Buy now pay later or financial independence retire early?

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In the last few years, two opposing philosophies about how to manage personal finances have been making the rounds. What’s the difference between the two? What should you learn as soon as possible to find peace of mind, now that the economy is declining while simultaneously interest rates are rising fastly (not falling)? How could they influence your mindset and investment allocation?

In all likelihood, you’ve heard of at least one of the perspectives from the headline for managing your personal finances and lifestyle. You may even have heard of one and the other. Both are very different and opposing approaches to personal lifestyles that lay the foundation for your future in financial terms.

Both also have an impact on your thinking process and your mental well-being.

Sadly – and less surprisingly – “buy now pay later” (or BNPL) is way more present. Search volumes in the USA for BNPL recently were 5x higher than for “financial independence”. In comparison to “financial independence retire early” the search volume is even nearly 70x (!) in favor of BNPL.

Why this krass imbalance?

Personally, I think it is a mix of insufficient financial education on the one side and a wrong mindset on the other. Additionally, one cannot earn a lot from people that are frugal and savvy. It is way easier to do so from folks that continuously spend on things they do not even need with money they do not have to impress people they do not like or know.

As an investor, both clashing philosophies should be understood, though.

Photo by Bri Schneiter on Pexels

In today’s article, we are going to examine the differences.

You will take home how you could improve your personal finances (if not already done) and what you should brainstorm through for your personal finances.

Buy now pay later – the hamster wheel of loans

To be more precise, it should read “the hamster wheel of consumer loans”.

I am going to stress my point with the general term of buy now pay later as a means of using any form of borrowed money to fulfill certain desires. Briefly, I also explain the new types of services that caught new groups of consumers. But think in a broader sense of borrowed money for consumerism.

According to data from the World Bank, of the five largest consumer markets in the world, four are western countries. In absolute terms, the USA is the biggest consumer economy worldwide. Following are China, Japan, Germany and the UK (Japan counting as “Western” country).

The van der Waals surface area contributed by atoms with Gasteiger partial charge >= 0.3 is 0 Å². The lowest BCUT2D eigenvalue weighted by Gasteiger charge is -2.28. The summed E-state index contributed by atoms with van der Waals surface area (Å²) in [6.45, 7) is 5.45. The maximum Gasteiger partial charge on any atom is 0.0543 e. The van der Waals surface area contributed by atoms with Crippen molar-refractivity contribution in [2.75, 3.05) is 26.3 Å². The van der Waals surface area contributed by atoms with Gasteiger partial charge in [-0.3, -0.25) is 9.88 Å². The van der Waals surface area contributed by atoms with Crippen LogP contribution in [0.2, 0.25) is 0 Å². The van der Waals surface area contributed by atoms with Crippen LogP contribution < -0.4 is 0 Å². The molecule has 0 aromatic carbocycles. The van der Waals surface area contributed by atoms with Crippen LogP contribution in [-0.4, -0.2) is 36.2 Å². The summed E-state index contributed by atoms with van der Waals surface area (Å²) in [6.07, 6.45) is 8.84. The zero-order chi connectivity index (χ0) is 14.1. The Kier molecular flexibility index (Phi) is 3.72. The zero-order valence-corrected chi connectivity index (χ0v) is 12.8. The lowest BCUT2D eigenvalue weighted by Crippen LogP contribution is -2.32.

Relative terms have to be calculated manually, because you find different data sets from different years. Reliability of data is another thing… Hence to make it short, the following should be understood rather as roughly-right figures. They will stress the point I want to make, nonetheless.

It is well known that up to 70% of the US-economy is driven by its ever-consuming society. Currently, this figure probably will be somewhat lower due to inflation being on a 40 year high. That is the biggest percentage among the leading economies. In relation to the worldwide amount of consumption, the US takes around 25–30% (see worldwide consumer spending here).

China has a consumer base of around 40% of their GDP. The cut from worldwide consumption is around 10–12%. In Japan, Germany and the EU as a whole, consumption as a percentage of the economy is somewhere in the 50s, give or take. The UK has similar relative figures to the US, but on a much smaller absolute basis.

All have in common, that consumption makes big parts of the respecting economies.

This is not necessarily a bad thing. It gets interesting when we look at the debt levels, hence the financing of the consumer expenditures.

The US has a households to GDP ratio of 78%. The UK has an even higher figure with 86%. Japan has 67%, Germany 57% and the Euro-Zone (not EU like above!) of 60% (see the source here).

This means, more people than not have some form of debt to finance their consumer spending. The majority is living with borrowed money they spend today but earn tomorrow for different conveniences.

Here certain buy now pay later apps or services come into play. Whereas the typical consumer loans are rather based on credit card debt and simple bank loans or mortgages for properties, the BNPL services are a somewhat new “invention”.